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Positive impact of moderate food restriction on reproductive success of the rainbow trout Oncorhynchus mykiss
- Cardona, Emilie, Bugeon, Jérôme, Guivarc'h, François, Goardon, Lionel, Panserat, Stéphane, Labbé, Laurent, Corraze, Geneviève, Skiba-Cassy, Sandrine, Bobe, Julien
- Aquaculture 2019 v.502 pp. 280-288
- Oncorhynchus mykiss, ad libitum feeding, aquaculture, breeding stock, diet, egg production, egg quality, eggs, fatty acid composition, feeding methods, females, gonadosomatic index, hatching, industry, lipid content, muscles, photoperiod, polyunsaturated fatty acids, production costs, reproductive success, restricted feeding, summer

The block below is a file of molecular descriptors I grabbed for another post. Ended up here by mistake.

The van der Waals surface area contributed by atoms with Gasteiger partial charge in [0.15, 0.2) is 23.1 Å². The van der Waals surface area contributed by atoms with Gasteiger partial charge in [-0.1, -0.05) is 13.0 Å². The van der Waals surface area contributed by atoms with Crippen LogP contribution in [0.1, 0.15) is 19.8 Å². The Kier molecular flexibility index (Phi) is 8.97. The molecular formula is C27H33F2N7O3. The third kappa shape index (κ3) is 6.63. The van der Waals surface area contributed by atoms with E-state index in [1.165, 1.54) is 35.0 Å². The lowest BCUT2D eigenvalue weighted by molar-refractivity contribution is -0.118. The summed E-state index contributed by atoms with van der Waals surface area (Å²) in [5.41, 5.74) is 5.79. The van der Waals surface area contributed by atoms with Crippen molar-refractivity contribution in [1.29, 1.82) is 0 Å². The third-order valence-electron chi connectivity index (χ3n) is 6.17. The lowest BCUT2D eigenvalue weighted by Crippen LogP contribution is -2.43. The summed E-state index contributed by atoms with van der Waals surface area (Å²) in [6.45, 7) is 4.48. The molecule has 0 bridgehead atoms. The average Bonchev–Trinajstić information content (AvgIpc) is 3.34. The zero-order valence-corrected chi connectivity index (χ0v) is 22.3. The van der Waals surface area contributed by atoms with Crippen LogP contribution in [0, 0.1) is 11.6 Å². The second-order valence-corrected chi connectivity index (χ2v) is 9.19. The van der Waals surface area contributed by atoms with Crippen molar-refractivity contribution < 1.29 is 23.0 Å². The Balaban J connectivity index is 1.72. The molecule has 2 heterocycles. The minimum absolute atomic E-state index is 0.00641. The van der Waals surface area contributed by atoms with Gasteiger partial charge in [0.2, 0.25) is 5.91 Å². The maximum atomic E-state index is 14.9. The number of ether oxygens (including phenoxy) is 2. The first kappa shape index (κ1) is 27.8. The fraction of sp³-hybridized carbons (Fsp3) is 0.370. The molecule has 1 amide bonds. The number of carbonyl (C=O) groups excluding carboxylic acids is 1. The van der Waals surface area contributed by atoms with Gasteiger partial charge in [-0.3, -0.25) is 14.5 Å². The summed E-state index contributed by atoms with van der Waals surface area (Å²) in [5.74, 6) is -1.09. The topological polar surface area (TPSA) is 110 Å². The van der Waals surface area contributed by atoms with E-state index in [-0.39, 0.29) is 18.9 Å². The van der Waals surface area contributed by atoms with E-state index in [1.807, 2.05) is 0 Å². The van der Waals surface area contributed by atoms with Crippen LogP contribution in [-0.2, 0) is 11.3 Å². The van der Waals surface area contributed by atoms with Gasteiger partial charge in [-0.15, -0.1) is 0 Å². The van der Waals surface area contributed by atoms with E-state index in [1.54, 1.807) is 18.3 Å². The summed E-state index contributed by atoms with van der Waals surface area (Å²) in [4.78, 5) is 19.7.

- Rainbow trout (Oncorhynchus mykiss) egg production is a key sector for aquaculture. This industry relies on well-controlled reproductive cycles and the extensive use of photoperiod control to obtain year-round egg production. However, feed management practices are very diverse among producers and not always designed to optimize egg production. Among these different practices, feed restriction is of major interest due to its direct impact on the reduction of egg production costs. It is however not always used under optimal conditions. The aim of the present study was to evaluate the impact of moderate feed restriction on reproductive performances and egg quality in rainbow trout. For that purpose, two feeding strategies were implemented during the last five months before the second reproduction. Females were either fed (1) ad libitum, or (2) 80% of ad libitum (i.e. restricted) with a commercial diet. An artificial photoperiod was applied to trigger reproduction during the summer. As expected, feed restriction resulted in smaller females in comparison to those fed ad libitum whereas gonado-somatic index was significantly higher in restricted females. In addition, hatching rate was significantly higher for eggs from originating from restricted females. Feed restriction led to the production of bigger eggs with less size variability and lower number of non-viable eggs. These restricted females also exhibited lower viscero-somatic index suggesting an impact of feed restriction on the allocation of reserves. However, lipid content in eggs and muscle were not different between groups, while fatty acid profile of eggs presented some differences. PUFA analysis revealed that proportions of ALA, AA and EPA were higher in eggs from restricted females, a feature possibly linked to higher egg quality. Together, these results demonstrate that feed intake of female rainbow trout broodstock can be reduced by at least 20% without any negative impact on egg production and egg quality.